Articles | Volume 25, issue 7
Research article 13 Jul 2021
Research article | 13 Jul 2021
A climatological benchmark for operational radar rainfall bias reduction
Ruben Imhoff et al.
No articles found.
Paul C. Astagneau, Guillaume Thirel, Olivier Delaigue, Joseph H. A. Guillaume, Juraj Parajka, Claudia C. Brauer, Alberto Viglione, Wouter Buytaert, and Keith J. Beven
Hydrol. Earth Syst. Sci., 25, 3937–3973,Short summary
The R programming language has become an important tool for many applications in hydrology. In this study, we provide an analysis of some of the R tools providing hydrological models. In total, two aspects are uniformly investigated, namely the conceptualisation of the models and the practicality of their implementation for end-users. These comparisons aim at easing the choice of R tools for users and at improving their usability for hydrology modelling to support more transferable research.
Simone Gelsinari, Valentijn R. N. Pauwels, Edoardo Daly, Jos van Dam, Remko Uijlenhoet, Nicholas Fewster-Young, and Rebecca Doble
Hydrol. Earth Syst. Sci., 25, 2261–2277,Short summary
Estimates of recharge to groundwater are often driven by biophysical processes occurring in the soil column and, particularly in remote areas, are also always affected by uncertainty. Using data assimilation techniques to merge remotely sensed observations with outputs of numerical models is one way to reduce this uncertainty. Here, we show the benefits of using such a technique with satellite evapotranspiration rates and coupled hydrogeological models applied to a semi-arid site in Australia.
Laurène J. E. Bouaziz, Emma E. Aalbers, Albrecht H. Weerts, Mark Hegnauer, Hendrik Buiteveld, Rita Lammersen, Jasper Stam, Eric Sprokkereef, Hubert H. G. Savenije, and Markus Hrachowitz
Hydrol. Earth Syst. Sci. Discuss.,
Preprint under review for HESSShort summary
Assuming stationarity of hydrological systems may no longer apply if we consider land-use and climate change. We propose an approach to estimate how vegetation adapts its root-zone storage capacity at the catchment scale in response to changes in land use and hydro-climatic variables. We implement non-stationarity in the root-zone storage capacity and quantify a 34 % increase of this parameter under +2 K global warming leading to a 7 % decrease of streamflow, compared to a stationary system.
Wagner Wolff, Aart Overeem, Hidde Leijnse, and Remko Uijlenhoet
Atmos. Meas. Tech. Discuss.,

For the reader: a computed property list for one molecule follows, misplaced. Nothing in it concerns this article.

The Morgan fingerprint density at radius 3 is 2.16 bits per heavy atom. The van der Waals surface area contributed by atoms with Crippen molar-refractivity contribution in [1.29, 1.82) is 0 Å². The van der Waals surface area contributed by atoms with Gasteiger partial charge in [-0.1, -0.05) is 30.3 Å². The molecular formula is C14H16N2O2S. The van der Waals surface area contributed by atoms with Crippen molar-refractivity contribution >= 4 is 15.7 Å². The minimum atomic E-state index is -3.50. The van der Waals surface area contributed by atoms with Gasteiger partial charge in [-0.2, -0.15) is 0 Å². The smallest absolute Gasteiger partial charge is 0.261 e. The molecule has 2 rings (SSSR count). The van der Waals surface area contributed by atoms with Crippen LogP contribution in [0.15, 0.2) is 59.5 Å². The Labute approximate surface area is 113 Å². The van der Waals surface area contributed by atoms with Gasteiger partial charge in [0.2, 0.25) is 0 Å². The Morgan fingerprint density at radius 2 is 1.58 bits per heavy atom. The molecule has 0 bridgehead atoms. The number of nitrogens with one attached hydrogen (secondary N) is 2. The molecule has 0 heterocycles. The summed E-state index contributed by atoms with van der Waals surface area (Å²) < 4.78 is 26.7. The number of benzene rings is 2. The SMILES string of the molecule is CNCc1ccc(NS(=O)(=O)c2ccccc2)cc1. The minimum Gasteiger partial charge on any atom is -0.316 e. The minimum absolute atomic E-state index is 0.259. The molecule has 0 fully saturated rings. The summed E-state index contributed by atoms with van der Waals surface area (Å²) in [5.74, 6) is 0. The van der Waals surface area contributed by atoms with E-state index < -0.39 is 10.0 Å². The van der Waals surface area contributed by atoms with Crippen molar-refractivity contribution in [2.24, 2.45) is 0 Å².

Revised manuscript under review for AMTShort summary
The existing infrastructure for cellular communication is promising for ground-based rainfall remote sensing. The rain-induced signal attenuation is used in dedicated algorithms for retrieving rainfall depth along commercial microwave links (CMLs) between cellphone towers. This processing is source of many uncertainties about input data, algorithm structures, parameters, CML network, and local climate. Application of a stochastic optimization method leads to improved CML rainfall estimates.
Laurène J. E. Bouaziz, Fabrizio Fenicia, Guillaume Thirel, Tanja de Boer-Euser, Joost Buitink, Claudia C. Brauer, Jan De Niel, Benjamin J. Dewals, Gilles Drogue, Benjamin Grelier, Lieke A. Melsen, Sotirios Moustakas, Jiri Nossent, Fernando Pereira, Eric Sprokkereef, Jasper Stam, Albrecht H. Weerts, Patrick Willems, Hubert H. G. Savenije, and Markus Hrachowitz
Hydrol. Earth Syst. Sci., 25, 1069–1095,Short summary
We quantify the differences in internal states and fluxes of 12 process-based models with similar streamflow performance and assess their plausibility using remotely sensed estimates of evaporation, snow cover, soil moisture and total storage anomalies. The dissimilarities in internal process representation imply that these models cannot all simultaneously be close to reality. Therefore, we invite modelers to evaluate their models using multiple variables and to rely on multi-model studies.
Jolijn van Engelenburg, Erik van Slobbe, Adriaan J. Teuling, Remko Uijlenhoet, and Petra Hellegers
Drink. Water Eng. Sci., 14, 1–43,Short summary
This study analysed the impact of extreme weather events, water quality deterioration, and a growing drinking water demand on the sustainability of drinking water supply in the Netherlands. The results of the case studies were compared to sustainability issues for drinking water supply that are experienced worldwide. This resulted in a set of sustainability characteristics describing drinking water supply on a local scale in terms of hydrological, technical, and socio-economic characteristics.
Dirk Eilander, Willem van Verseveld, Dai Yamazaki, Albrecht Weerts, Hessel C. Winsemius, and Philip J. Ward
Hydrol. Earth Syst. Sci. Discuss.,
Revised manuscript accepted for HESSShort summary
Digital elevation models and derived flow directions are crucial for distributed hydrological modelling. As the spatial resolution of models is typically coarser than these data we need methods to upscale flow direction data while preserving the river structure. We propose the Iterative Hydrography Upscaling (IHU) method and show it outperforms other often applied methods. In addition we derive the MERIT Hydro IHU hydrography dataset including sub-grid river attributes such as length and slope.
Thomas C. van Leth, Hidde Leijnse, Aart Overeem, and Remko Uijlenhoet
Atmos. Meas. Tech., 13, 1797–1815,Short summary
We present a method of using collocated microwave link instruments to estimate the average size distribution of raindrops along a path of several kilometers. Our method is validated using simulated fields as well as five laser disdrometers installed along a path. We also present preliminary results from an experimental setup measuring at 26 and 38 GHz along a 2.2 km path. We show that a retrieval on the basis of microwave links can be highly accurate, provided the base power level is stable.